Bridging generations through gaming

by:

FeaturesGaming

It was a long stretch of road in the middle of an Indiana cornfield. A drab Kidzbop song emanated from the radio and my eyelids got heavy with the monotony. The sounds of Mario Kart 7 blared from the kids’ 2DSes in the backseat. I reached over to turn the radio dial when I heard the distinct and lovely “dododo do do do do.”

It was the opening rift from Super Mario Bros. I smiled, slowly at first and then flashed a toothy grin.

“Who’s playing Super Mario?” I asked.

“Me,” my seven-year-old answered. “I found another 8-bit Mario on the eShop.”

Achievement unlocked. Getting my child to show interest in the classics.

My son’s first experience with 8-bit Mario came from my Super Mario Bros. T-shirt. He had his interest peaked in Super Mario Odyssey, a game he’s invested more than 100 hours into and the first game he beat on his own yet one I could never get into. I had more success getting him into Super Mario World on our SNES Classic.

Why did I consider this a parental accomplishment?  I’ve made a conscious effort to force my children to enjoy the same things I liked but they were surely going to be exposed to it. I had introduced them to Star Wars and Spider-Man but the only interest of mine they shared was video games. So what if they wanted to play the Switch while I was content with an NES or PlayStation 2, we still had a shared interest.

It’s about history. Family history.

It was Christmas 1982. I was three years old and my father had bought me my first video game console, the Atari 2600. I was confused. How do you play with this thing? It doesn’t have wheels. Dad hooked it up to the television and popped in Defender and I was floored. Dad dodged alien ships as I watched in awe, not-so-patiently waiting for my turn. After a few minutes, he handed the controller to me. It was oversized for my small hand.  I gripped the joystick and tried to emulate my father.

I lasted six seconds.

We played countless hours on that 2600 over the next three years. He taught me to play Pacman but I could never match his score. I’d gotten pretty good and could hang with him in Combat. We’d take turns in Pitfall and we even tried to make heads or tails out of E.T.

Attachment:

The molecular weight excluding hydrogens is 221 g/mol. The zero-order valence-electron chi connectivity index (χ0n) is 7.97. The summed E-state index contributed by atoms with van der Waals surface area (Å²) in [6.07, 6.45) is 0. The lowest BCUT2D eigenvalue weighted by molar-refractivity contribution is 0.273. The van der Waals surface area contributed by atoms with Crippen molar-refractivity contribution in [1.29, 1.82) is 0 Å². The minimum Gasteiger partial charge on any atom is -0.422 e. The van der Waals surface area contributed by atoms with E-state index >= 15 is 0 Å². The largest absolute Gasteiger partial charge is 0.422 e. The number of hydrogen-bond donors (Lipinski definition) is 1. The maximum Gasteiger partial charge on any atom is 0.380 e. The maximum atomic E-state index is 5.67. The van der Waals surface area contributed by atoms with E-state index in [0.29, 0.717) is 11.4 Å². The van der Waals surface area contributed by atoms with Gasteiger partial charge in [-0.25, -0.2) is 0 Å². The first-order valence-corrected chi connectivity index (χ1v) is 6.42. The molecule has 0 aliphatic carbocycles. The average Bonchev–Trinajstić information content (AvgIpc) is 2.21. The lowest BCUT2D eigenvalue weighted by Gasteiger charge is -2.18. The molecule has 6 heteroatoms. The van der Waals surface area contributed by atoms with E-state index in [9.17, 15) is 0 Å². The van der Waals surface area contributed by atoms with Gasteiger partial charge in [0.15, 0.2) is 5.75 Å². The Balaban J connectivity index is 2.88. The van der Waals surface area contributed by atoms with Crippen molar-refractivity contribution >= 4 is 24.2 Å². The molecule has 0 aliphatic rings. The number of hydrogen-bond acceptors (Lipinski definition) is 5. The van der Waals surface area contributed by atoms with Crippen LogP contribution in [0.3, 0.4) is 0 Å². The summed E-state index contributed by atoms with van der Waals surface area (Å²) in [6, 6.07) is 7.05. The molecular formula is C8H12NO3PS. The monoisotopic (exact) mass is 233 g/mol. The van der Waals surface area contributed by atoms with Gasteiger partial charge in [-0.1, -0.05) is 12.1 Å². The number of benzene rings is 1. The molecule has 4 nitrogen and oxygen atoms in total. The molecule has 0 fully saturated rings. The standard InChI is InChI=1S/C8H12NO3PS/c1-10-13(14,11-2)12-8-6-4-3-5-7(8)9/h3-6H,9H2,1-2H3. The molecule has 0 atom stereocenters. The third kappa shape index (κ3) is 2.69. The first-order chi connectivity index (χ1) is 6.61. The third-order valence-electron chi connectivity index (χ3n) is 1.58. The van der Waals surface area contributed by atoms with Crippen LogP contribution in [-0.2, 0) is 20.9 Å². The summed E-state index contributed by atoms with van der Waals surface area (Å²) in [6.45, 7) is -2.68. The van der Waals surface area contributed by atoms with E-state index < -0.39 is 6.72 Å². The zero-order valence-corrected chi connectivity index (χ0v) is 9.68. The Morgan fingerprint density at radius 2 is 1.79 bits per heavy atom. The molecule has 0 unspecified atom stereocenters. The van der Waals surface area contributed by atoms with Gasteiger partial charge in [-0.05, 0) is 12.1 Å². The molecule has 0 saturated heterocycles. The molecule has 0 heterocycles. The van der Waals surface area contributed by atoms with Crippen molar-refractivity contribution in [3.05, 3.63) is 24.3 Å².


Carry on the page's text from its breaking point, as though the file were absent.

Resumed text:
When Christmas Eve of 1986 rolled around, we took the next step in our gaming lives with the NES. My game came with Super Mario Bros and we stayed up til midnight playing it. Dad had found the first warp zone and we made it to World 5 before I conked out in front of the TV.  The next morning, Santa brought Metroid and Karate Champ and I didn’t see daylight for a while, opting instead to spend my days fighting Mother Brain. 

Over time, we shared frustration at some of the impossible jumps in Teenage Mutant Ninja Turtles and amazement when Samus Aran was revealed to be a woman. I lost that connection with my father as I got older, when my preferences tilted towards RPGs or, even more so, the latest hit for the SNES and Genesis. Dad had no interest in 16-bit gaming, preferring to stick with the the 2600. Except for the occasional game of John Madden Football on the SEGA Genesis, we’d never again play a game together.

As my dad and I grew apart and eventually estranged, I looked back at those days, longing for a simpler time when my only worry was saving the princess.  It’s one of the reasons I got into retro gaming. I could look at my collection of 2600 or NES games and smile at the memories.

“Aw, man, I fell down the hole,” my exasperated son said, snapping me back into the present. I expected him to change games at that point but he kept on. Thoughts began to race in my head. When we arrived home, I would break out the NES Classic and introduce him to the best Mario game of them all – Super Mario Bros. 3! And then I can introduce him to Final Fantasy III and Chrono Trigger! Oh, the times we’d share and the memories we’d make.

“Forget this,” and he clamped the 2DSXL shut and put on his headphones. And that was that. As he bobbed his head to whatever top 40 pop artist he was listening to, I pulled out a CD-R from my visor and popped it into the CD player.  The soundtrack to Chrono Trigger emitted from my speakers as I continued down the interstate. 

“Daddy?”

“Yes, son?” I turned down the radio

“When we get home, can we hook up the Gamecube? I want to play Super Mario Sunshine.”

I smiled. Maybe I’d turn him on to retro gaming after all.